Electroencephalogram (EEG) discontinuity can occur at high concentrations of anesthetic drugs, reflecting suppression of electrocortical activity. This EEG pattern has been reported in children and reflects a deep state of anesthesia. Isoelectric events on the EEG, a more extreme degree of voltage suppression, have been shown to be associated with worse long-term neurologic outcomes in neonates undergoing cardiac surgery. However, the clinical significance of EEG discontinuities during pediatric anesthesia for noncardiac surgery is not yet known and merits further research. In this study, we assessed the incidence of EEG discontinuity during anesthesia induction in neurologically normal infants and the clinical factors associated with its development. We hypothesized that EEG discontinuity would be associated with sevoflurane-induced alpha (8–12 Hz) power during the period of anesthesia induction in infants.
We prospectively recorded 26 channels of EEG during anesthesia induction in an observational cohort of 54 infants (median age, 7.6; interquartile range [IQR] [4.9–9.8] months). We identified EEG discontinuity, defined as voltage amplitude <25 microvolts for >2 seconds, and assessed its association with sevoflurane-induced alpha power using spectral analysis and multivariable logistic regression adjusting for clinically important variables.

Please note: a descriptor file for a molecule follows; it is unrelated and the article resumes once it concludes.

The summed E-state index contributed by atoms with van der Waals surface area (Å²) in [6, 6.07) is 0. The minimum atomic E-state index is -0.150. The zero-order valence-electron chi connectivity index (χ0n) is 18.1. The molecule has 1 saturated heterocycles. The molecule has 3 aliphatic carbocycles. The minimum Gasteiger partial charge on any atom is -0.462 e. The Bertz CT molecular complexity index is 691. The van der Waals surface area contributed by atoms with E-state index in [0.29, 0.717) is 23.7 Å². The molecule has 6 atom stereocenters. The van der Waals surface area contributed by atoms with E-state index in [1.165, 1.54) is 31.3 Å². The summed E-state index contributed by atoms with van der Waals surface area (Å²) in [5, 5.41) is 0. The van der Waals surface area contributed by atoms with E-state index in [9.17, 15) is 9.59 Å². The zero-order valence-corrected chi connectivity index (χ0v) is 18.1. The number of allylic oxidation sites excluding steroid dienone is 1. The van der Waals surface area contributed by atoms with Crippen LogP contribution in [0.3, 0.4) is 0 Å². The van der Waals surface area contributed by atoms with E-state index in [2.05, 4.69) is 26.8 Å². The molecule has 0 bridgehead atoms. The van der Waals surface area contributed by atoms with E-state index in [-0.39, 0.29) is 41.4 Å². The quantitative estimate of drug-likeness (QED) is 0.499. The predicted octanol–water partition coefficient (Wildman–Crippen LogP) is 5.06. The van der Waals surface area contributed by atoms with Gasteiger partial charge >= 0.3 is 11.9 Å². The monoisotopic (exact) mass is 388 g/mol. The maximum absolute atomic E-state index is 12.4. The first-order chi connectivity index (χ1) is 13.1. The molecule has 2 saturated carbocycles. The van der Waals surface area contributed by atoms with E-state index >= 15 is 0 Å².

EEG discontinuity was observed in 20 of 54 subjects (37%), with a total of 25 discrete events. Sevoflurane-induced alpha power in the posterior regions of the head (eg, parietal or occipital regions) was significantly lower in the EEG discontinuity group (midline parietal channel on the electroencephalogram, International 10-20 System [Pz]; 8.3 vs 11.2 decibels [dBs]; P = .004), and this association remained after multivariable adjustment (adjusted odds ratio [aOR] = 0.51 per dB increase in alpha power [95% CI, 0.30–0.89]; P = .02). There were no differences in the baseline (unanesthetized) EEG between groups in alpha power or power in any other frequency band.
We demonstrate that EEG discontinuity is common during anesthesia induction and is related to the level of sevoflurane-induced posterior alpha power, a putative marker of cortical-thalamic circuit development in the first year of life. This association persisted even after adjusting for age and propofol coadministration. The fact that this difference was only observed during anesthesia and not in the baseline EEG suggests that otherwise hidden brain circuit properties are unmasked by general anesthesia. These neurophysiologic markers observed during anesthesia may be useful in identifying patients who may have a greater chance of developing discontinuity.